The UK’s self-sufficiency in staple foods like meat and fresh vegetables has plummeted since the highs of the 1980s, according to DEFRA’s own statistics.
The issue has been raised by NFU president Peter Kendall who is using the NFU Conference to call on the government to reverse the UK’s dependence on food imports.
Mr Kendall said the government must take urgent action to close the UK’s widening food gap as rich countries should not be sitting back and expecting the rest of the world to feed its people.
DEFRA’s own statistics do show that the UK’s self sufficiency has consistently dropped since the highs of the 1980s.
In 1984, the UK was 95% self-sufficient in indigenous food types. In 2009, the most recent year where figures are available, this figure had dropped to 72%.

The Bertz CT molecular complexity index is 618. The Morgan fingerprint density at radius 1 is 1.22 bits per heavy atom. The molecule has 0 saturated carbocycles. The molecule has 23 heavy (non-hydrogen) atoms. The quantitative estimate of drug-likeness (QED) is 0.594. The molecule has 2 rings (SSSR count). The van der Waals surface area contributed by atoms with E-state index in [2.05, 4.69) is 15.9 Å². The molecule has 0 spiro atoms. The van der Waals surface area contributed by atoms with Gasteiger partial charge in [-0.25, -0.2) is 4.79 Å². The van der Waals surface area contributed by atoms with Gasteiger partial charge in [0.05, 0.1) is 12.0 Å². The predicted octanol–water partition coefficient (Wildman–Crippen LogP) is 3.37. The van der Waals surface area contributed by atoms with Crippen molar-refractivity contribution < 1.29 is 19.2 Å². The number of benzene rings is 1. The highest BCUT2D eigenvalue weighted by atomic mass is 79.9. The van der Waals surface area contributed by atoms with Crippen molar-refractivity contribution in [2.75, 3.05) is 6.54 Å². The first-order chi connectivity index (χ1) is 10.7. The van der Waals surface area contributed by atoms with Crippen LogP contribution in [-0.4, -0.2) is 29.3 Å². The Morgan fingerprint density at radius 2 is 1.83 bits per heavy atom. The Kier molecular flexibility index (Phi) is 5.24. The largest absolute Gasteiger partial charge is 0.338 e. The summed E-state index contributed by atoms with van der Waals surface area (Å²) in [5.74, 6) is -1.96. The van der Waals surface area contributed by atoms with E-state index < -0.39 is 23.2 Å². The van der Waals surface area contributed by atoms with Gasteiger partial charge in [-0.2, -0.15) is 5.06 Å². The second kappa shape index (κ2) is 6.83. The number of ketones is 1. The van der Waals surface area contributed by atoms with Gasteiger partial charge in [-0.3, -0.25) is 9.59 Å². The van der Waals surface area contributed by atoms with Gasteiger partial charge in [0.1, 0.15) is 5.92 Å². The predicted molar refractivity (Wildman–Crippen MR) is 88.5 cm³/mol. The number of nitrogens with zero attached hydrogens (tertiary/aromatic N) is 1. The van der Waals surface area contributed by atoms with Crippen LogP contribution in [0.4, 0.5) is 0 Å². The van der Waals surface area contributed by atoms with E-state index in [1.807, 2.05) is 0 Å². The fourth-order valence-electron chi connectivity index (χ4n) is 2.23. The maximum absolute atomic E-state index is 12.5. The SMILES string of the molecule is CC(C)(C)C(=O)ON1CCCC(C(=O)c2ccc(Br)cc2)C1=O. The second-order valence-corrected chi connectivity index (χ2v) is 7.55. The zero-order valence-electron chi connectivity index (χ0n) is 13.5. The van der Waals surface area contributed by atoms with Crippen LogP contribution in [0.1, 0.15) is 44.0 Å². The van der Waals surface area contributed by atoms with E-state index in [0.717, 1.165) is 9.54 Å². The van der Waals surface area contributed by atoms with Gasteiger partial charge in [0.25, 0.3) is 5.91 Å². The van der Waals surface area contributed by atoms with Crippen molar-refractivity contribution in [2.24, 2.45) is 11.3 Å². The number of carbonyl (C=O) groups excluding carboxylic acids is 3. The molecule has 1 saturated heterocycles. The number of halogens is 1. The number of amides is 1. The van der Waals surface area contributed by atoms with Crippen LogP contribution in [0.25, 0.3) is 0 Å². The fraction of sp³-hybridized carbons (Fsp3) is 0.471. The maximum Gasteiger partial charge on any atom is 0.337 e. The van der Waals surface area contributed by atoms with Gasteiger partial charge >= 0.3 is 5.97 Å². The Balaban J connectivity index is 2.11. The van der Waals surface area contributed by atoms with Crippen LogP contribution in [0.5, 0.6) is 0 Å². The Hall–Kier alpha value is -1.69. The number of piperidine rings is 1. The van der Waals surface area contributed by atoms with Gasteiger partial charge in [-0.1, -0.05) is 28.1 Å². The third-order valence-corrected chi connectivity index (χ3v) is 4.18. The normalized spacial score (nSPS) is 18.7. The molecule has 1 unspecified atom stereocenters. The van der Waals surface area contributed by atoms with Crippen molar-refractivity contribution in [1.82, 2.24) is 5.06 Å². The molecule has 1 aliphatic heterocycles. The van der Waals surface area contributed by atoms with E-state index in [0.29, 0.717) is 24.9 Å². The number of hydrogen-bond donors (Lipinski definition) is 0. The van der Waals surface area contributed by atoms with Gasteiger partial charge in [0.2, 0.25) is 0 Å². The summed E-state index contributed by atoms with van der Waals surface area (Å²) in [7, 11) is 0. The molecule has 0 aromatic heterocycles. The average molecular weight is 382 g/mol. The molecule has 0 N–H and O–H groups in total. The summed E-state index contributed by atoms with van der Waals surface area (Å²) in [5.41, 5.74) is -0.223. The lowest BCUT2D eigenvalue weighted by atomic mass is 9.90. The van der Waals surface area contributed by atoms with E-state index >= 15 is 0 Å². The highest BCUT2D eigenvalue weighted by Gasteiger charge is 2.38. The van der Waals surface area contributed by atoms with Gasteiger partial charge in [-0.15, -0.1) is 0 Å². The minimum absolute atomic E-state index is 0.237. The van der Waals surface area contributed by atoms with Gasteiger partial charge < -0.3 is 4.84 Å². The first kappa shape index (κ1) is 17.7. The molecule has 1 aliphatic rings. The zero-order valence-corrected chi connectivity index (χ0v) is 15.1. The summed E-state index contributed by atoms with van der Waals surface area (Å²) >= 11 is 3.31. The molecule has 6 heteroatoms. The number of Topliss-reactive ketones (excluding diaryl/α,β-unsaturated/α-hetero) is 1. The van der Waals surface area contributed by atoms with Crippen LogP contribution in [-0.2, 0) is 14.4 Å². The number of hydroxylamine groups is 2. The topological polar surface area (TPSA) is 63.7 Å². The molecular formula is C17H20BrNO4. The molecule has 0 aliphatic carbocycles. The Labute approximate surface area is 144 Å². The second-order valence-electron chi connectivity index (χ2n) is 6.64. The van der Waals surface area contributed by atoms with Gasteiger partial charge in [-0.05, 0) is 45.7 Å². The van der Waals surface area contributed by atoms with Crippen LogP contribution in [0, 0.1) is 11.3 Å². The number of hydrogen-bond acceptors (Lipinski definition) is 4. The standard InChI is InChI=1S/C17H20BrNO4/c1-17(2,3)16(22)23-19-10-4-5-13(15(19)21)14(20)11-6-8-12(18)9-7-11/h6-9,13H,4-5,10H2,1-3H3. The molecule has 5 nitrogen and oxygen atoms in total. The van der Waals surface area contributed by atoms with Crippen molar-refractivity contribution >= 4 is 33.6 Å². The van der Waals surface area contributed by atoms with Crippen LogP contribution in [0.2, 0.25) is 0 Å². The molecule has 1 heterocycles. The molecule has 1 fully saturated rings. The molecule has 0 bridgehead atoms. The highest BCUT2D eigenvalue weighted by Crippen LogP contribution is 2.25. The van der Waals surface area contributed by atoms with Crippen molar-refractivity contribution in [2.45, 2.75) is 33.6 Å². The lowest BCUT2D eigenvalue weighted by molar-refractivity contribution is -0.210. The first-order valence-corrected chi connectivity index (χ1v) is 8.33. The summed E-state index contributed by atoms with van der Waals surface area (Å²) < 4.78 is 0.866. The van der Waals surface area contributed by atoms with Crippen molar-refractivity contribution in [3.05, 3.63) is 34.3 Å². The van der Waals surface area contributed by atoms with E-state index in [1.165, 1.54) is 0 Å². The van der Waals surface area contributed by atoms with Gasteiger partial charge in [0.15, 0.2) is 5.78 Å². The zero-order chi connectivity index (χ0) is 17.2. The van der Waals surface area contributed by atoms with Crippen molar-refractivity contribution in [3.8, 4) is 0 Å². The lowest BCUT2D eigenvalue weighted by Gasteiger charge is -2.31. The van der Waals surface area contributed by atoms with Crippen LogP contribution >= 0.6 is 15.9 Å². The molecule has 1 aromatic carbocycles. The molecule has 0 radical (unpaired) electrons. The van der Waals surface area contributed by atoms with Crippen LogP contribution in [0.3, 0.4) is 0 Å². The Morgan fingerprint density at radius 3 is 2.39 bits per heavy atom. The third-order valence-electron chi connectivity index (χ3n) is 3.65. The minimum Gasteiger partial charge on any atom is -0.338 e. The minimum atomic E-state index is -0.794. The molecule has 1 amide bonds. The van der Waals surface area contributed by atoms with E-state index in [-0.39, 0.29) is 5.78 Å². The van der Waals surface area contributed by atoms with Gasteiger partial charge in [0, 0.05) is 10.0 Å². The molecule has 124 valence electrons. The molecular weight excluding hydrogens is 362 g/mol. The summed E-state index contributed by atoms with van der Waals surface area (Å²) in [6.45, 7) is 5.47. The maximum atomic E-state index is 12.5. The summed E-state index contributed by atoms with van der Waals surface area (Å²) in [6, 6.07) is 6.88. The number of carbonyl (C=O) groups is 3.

In terms of the UK’s self sufficency in all food types in 2009, the figure was 59% which is down from a high of 78% in 1984 (see table for more detail).
However, Mr Kendall may find it hard to change the government’s views on what is an acceptable level of imports.
Over the past decade ministers have repeatedly insisted that its policy towards food security is based on an international trade in food and food products.
It is a sentiment that was repeated more recently in the government-backed Foresight Report on the Future of Food and Farming which was published in January 2011.
“Food security is best served by fair and fully functioning markets and by liberalised global trade arrangements, not by policies to promote self-sufficiency,” the document concluded.
“This report rejects food self-sufficiency as a viable option for nations to contribute to global food security, but stresses the importance of crafting food system governance to maximise the benefits of globalisation and to ensure that they are distributed fairly,” it added.
|Year||UK self sufficiency in food (%) for:|
|all food||indigenous type food|
ii 2009 figures are provisional Source: DEFRA
Read more NFU Conference coverage 2011